“Holiday stress” takes on new meaning when you are a food allergy mom. Large family gatherings, school parties, eating unfamiliar food while traveling, potluck meals, and gifts of homemade goodies are all opportunities for food allergens to sneak into the life of your food allergic child. Through lots of preparation (e.g., calling hosts in advance to see what is being served and cooking a safe version to bring for your child) and vigilance (e.g., demanding everyone wash hands and wipe faces after eating), we manage.
Halloween, however, has always presented unique challenges. How do I keep my child safe while allowing him the joy of running from house to house with his friends ringing door bells and getting treats? Thankfully, through the Teal Pumpkin Project, food allergy families are finding support.
Last year, we spent Halloween with some good friends and the other families who live on their street. After a great group backyard barbeque (only in Texas do you barbecue on Halloween!), we headed out for some trick-or-treating. Our son, four at the time, was very aware of his food allergies. He went up to each home with the other children, told them he had food allergies, and looked in the bucket of goodies to see if he recognized any safe treats. Occasionally, he would get lucky and come running back to us with a big grin exclaiming, “Mommy, Daddy, guess what? They had something I can eat!” At this point, we took out a flashlight and carefully reviewed the product and its ingredients to confirm. Most of the time, however, he would return empty handed, ask for a safe treat for his bag, and we would hand him a piece of candy from the stash we were carrying with us.
As food allergy parents, we are used to social situations in which our child has a bit of a different experience. When others say, “Wow, that must be tough for him,” we smile and say that it is all he has ever known and move on. In a way, I guess we have become a bit numb to the situation. I was brought back to reality last year and reminded just how strong and resilient our son is through a conversation with one of the other parents we were with that night. We had just met the family that evening. During the earlier barbecue, we had talked about the extent and severity of our son’s food allergies. After a few blocks of watching our child trick-or-treat, the dad exclaimed, “This is heartbreaking. Next year, I am going to run ahead to each house and give them a safe treat to give your son.” While the compassion shown by this new friend was heartwarming, my hope is that with the Teal Pumpkin Project this won’t be necessary.
What Exactly Is the Teal Pumpkin Project?
Teal is the color associated with food allergy awareness. The Teal Pumpkin Project promotes inclusion of all trick-or-treaters during the Halloween season, and it is easy to participate. Simply set out a teal pumpkin on your porch or download a free porch sign to indicate that, in addition to the typical candy assortment, you will have non-food treats for the ghosts, goblins, and little pumpkins who will be ringing your doorbells this Halloween. If desired, you can even add your home to the interactive map of families providing trick-or-treat options for children with food allergies. Show your support for friends, family members, or neighbors who are managing a life with food allergies and commit to adding a bit of teal to your Halloween décor now!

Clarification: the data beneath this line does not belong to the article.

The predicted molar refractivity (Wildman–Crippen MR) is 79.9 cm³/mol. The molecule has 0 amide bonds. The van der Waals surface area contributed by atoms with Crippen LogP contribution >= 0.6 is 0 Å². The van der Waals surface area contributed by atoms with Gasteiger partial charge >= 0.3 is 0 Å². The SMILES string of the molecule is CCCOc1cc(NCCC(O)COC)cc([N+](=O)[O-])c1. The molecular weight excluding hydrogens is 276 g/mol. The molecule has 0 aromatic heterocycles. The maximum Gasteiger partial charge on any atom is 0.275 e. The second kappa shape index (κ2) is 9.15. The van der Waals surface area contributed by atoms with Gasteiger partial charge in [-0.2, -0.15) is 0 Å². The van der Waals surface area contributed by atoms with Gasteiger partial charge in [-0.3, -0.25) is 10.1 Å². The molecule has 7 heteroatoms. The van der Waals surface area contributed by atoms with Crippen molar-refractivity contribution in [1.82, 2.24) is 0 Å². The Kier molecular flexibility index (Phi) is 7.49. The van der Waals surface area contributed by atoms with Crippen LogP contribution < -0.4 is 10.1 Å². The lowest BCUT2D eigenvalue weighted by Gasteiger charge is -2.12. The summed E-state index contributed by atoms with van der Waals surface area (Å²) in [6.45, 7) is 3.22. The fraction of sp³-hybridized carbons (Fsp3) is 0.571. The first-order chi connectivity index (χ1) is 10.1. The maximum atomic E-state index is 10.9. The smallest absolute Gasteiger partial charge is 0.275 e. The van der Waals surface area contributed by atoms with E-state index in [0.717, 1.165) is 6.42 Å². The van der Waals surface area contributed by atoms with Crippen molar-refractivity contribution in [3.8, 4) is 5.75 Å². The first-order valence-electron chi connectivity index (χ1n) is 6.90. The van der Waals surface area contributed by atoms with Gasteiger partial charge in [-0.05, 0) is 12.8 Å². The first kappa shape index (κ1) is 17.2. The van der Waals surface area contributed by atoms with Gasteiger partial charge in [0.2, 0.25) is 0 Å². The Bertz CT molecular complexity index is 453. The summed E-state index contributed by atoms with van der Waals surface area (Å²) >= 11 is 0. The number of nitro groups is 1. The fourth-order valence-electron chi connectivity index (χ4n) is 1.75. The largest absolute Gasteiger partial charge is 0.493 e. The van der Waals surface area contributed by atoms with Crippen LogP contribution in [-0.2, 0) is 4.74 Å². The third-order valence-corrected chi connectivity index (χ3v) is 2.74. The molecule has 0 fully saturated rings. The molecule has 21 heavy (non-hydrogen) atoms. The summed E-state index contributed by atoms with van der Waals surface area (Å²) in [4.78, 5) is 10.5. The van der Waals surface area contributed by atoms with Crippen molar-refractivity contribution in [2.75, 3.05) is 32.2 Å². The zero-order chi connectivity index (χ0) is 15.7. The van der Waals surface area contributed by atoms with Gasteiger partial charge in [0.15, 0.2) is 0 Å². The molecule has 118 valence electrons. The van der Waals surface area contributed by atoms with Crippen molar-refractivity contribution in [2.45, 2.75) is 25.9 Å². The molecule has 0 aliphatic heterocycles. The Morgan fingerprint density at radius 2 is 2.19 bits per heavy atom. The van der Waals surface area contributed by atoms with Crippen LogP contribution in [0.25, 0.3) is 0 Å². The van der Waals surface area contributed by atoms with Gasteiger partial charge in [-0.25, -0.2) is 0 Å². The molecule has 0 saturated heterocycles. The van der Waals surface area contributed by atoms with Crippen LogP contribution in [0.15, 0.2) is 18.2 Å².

It is amazing to see how fast the Teal Pumpkin Project has caught on, just in its third year. Major retailers are now supporting the project by selling decorative teal pumpkins, teal paint pumpkin kits, and non-food Halloween treats. The Teal Pumpkin Project is a chance to turn what can be a truly scary holiday for food allergy families into the fun event it should be for all children. I hope you will consider supporting the local Fort Worth food allergy community. Remember, teal is the new orange.
Looking for another way to support the Food Allergy Community this fall? Join the Food Allergy Research and Education (FARE) Walk to say FAREwell to food allergies on November 5 at the Dallas Zoo.
The walk will be held at the Dallas Zoo on November 5 with activities starting at 7:45 a.m. The walk supports the one in 13 children in the U. S. with food allergies. Please join us as we raise funds to fight this life-altering and potentially life-threatening disease. Follow the link to join our team, “Cowtown Supporters,” or start your own team. We hope to see you there!
The Fort Worth Moms Blog hosts 19 Neighbor Groups via Facebook, including the Fort Worth Food Allergy Moms. These groups are free to join and offer online and offline opportunities to build relationships and gain resources from other moms in the area.
Alison grew up in San Diego, California and met her husband, Sam, while attending college in Northern California. After a stint in Nashville and a long run in Washington, D. C., they moved to Fort Worth four years ago with their son, now five, and added a daughter a couple of years later, now two. In addition to her role as mom, Alison is an attorney. She juggles this crazy, beautiful life with the help of a latte (or two) a day, the partnership of her husband, sweet snuggles with her littles, a good workout, and the ever important glass of wine with a friend. Admittedly, this all works better some days than others.